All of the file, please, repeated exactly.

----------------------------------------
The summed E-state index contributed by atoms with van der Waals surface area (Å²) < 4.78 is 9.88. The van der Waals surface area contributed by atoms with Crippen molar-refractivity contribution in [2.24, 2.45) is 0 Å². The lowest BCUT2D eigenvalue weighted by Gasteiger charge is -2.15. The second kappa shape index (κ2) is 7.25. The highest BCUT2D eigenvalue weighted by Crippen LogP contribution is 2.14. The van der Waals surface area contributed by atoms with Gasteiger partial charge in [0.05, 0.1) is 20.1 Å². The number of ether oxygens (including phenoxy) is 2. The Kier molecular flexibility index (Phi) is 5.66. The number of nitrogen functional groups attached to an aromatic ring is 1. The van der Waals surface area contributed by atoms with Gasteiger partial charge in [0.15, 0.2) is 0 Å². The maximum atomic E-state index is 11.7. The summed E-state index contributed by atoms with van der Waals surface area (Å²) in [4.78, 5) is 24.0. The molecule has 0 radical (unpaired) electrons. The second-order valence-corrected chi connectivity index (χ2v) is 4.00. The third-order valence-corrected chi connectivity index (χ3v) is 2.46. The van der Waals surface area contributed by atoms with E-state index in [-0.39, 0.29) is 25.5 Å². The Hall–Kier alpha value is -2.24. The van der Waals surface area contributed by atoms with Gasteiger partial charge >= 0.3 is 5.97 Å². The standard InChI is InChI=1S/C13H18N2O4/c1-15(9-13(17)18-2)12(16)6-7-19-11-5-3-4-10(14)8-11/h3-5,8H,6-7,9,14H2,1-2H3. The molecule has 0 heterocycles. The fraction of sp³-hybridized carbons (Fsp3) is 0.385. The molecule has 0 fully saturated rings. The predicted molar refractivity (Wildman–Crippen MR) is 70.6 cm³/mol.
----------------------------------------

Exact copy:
The summed E-state index contributed by atoms with van der Waals surface area (Å²) < 4.78 is 9.88. The van der Waals surface area contributed by atoms with Crippen molar-refractivity contribution in [2.24, 2.45) is 0 Å². The lowest BCUT2D eigenvalue weighted by Gasteiger charge is -2.15. The second kappa shape index (κ2) is 7.25. The highest BCUT2D eigenvalue weighted by Crippen LogP contribution is 2.14. The van der Waals surface area contributed by atoms with Gasteiger partial charge in [0.05, 0.1) is 20.1 Å². The number of ether oxygens (including phenoxy) is 2. The Kier molecular flexibility index (Phi) is 5.66. The number of nitrogen functional groups attached to an aromatic ring is 1. The van der Waals surface area contributed by atoms with Gasteiger partial charge in [0.15, 0.2) is 0 Å². The maximum atomic E-state index is 11.7. The summed E-state index contributed by atoms with van der Waals surface area (Å²) in [4.78, 5) is 24.0. The molecule has 0 radical (unpaired) electrons. The second-order valence-corrected chi connectivity index (χ2v) is 4.00. The third-order valence-corrected chi connectivity index (χ3v) is 2.46. The van der Waals surface area contributed by atoms with E-state index in [-0.39, 0.29) is 25.5 Å². The Hall–Kier alpha value is -2.24. The van der Waals surface area contributed by atoms with Gasteiger partial charge >= 0.3 is 5.97 Å². The standard InChI is InChI=1S/C13H18N2O4/c1-15(9-13(17)18-2)12(16)6-7-19-11-5-3-4-10(14)8-11/h3-5,8H,6-7,9,14H2,1-2H3. The molecule has 0 heterocycles. The fraction of sp³-hybridized carbons (Fsp3) is 0.385. The molecule has 0 fully saturated rings. The predicted molar refractivity (Wildman–Crippen MR) is 70.6 cm³/mol.